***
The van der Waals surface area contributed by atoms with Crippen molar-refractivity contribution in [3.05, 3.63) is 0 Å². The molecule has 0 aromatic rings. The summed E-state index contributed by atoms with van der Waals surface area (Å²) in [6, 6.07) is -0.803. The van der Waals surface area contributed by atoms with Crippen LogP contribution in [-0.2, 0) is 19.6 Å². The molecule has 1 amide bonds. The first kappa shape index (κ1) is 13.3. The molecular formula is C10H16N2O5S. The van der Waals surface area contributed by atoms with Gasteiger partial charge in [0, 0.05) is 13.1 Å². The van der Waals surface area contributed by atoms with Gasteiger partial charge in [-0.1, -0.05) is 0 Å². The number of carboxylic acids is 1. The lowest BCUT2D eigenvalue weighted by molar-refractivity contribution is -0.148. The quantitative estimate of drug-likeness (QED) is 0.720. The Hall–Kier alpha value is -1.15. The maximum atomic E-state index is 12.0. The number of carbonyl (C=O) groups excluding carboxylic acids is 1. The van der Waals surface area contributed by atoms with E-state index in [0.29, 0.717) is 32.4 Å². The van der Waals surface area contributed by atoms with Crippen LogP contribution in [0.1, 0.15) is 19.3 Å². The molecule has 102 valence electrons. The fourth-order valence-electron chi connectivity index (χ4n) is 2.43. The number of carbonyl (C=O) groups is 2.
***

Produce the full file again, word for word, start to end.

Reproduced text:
The van der Waals surface area contributed by atoms with Crippen molar-refractivity contribution in [3.05, 3.63) is 0 Å². The molecule has 0 aromatic rings. The summed E-state index contributed by atoms with van der Waals surface area (Å²) in [6, 6.07) is -0.803. The van der Waals surface area contributed by atoms with Crippen LogP contribution in [-0.2, 0) is 19.6 Å². The molecule has 1 amide bonds. The first kappa shape index (κ1) is 13.3. The molecular formula is C10H16N2O5S. The van der Waals surface area contributed by atoms with Gasteiger partial charge in [0, 0.05) is 13.1 Å². The van der Waals surface area contributed by atoms with Gasteiger partial charge in [-0.1, -0.05) is 0 Å². The number of carboxylic acids is 1. The lowest BCUT2D eigenvalue weighted by molar-refractivity contribution is -0.148. The quantitative estimate of drug-likeness (QED) is 0.720. The Hall–Kier alpha value is -1.15. The maximum atomic E-state index is 12.0. The number of carbonyl (C=O) groups excluding carboxylic acids is 1. The van der Waals surface area contributed by atoms with E-state index in [0.29, 0.717) is 32.4 Å². The van der Waals surface area contributed by atoms with Crippen LogP contribution in [0.1, 0.15) is 19.3 Å². The molecule has 102 valence electrons. The fourth-order valence-electron chi connectivity index (χ4n) is 2.43. The number of carbonyl (C=O) groups is 2.